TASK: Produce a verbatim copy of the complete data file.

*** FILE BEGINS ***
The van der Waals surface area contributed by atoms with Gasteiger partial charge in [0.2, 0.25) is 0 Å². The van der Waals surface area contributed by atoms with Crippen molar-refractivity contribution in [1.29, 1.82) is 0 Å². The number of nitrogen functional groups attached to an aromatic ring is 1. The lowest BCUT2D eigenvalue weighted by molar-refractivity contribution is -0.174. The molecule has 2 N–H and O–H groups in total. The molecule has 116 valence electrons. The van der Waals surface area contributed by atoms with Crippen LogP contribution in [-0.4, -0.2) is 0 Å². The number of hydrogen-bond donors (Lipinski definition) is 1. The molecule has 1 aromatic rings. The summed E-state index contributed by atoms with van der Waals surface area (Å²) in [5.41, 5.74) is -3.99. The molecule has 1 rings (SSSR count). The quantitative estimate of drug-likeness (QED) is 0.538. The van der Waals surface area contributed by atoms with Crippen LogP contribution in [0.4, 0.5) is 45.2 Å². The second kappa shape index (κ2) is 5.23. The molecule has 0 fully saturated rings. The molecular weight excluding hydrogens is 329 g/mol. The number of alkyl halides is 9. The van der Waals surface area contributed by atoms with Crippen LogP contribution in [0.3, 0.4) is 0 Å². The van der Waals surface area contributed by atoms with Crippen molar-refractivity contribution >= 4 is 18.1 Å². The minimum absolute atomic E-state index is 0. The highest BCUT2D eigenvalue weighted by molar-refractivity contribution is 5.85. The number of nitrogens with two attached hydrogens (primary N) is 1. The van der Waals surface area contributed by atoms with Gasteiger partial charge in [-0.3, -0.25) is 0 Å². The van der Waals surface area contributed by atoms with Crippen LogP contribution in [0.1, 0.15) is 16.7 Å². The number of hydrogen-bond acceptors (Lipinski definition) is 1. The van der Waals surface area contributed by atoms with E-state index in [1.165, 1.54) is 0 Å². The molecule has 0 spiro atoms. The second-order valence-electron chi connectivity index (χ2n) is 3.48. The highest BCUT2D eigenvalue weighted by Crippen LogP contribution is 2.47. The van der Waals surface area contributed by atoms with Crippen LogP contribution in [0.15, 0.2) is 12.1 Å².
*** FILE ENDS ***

The van der Waals surface area contributed by atoms with Gasteiger partial charge in [0.2, 0.25) is 0 Å². The van der Waals surface area contributed by atoms with Crippen molar-refractivity contribution in [1.29, 1.82) is 0 Å². The number of nitrogen functional groups attached to an aromatic ring is 1. The lowest BCUT2D eigenvalue weighted by molar-refractivity contribution is -0.174. The molecule has 2 N–H and O–H groups in total. The molecule has 116 valence electrons. The van der Waals surface area contributed by atoms with Crippen LogP contribution in [-0.4, -0.2) is 0 Å². The number of hydrogen-bond donors (Lipinski definition) is 1. The molecule has 1 aromatic rings. The summed E-state index contributed by atoms with van der Waals surface area (Å²) in [5.41, 5.74) is -3.99. The molecule has 1 rings (SSSR count). The quantitative estimate of drug-likeness (QED) is 0.538. The van der Waals surface area contributed by atoms with Crippen LogP contribution in [0.4, 0.5) is 45.2 Å². The second kappa shape index (κ2) is 5.23. The molecule has 0 fully saturated rings. The molecular weight excluding hydrogens is 329 g/mol. The number of alkyl halides is 9. The van der Waals surface area contributed by atoms with Crippen LogP contribution in [0.3, 0.4) is 0 Å². The van der Waals surface area contributed by atoms with Crippen molar-refractivity contribution >= 4 is 18.1 Å². The minimum absolute atomic E-state index is 0. The highest BCUT2D eigenvalue weighted by molar-refractivity contribution is 5.85. The number of nitrogens with two attached hydrogens (primary N) is 1. The van der Waals surface area contributed by atoms with Gasteiger partial charge in [-0.3, -0.25) is 0 Å². The van der Waals surface area contributed by atoms with Crippen LogP contribution in [0.1, 0.15) is 16.7 Å². The number of hydrogen-bond acceptors (Lipinski definition) is 1. The van der Waals surface area contributed by atoms with E-state index in [1.165, 1.54) is 0 Å². The molecule has 0 spiro atoms. The second-order valence-electron chi connectivity index (χ2n) is 3.48. The highest BCUT2D eigenvalue weighted by Crippen LogP contribution is 2.47. The van der Waals surface area contributed by atoms with Crippen LogP contribution in [0.15, 0.2) is 12.1 Å².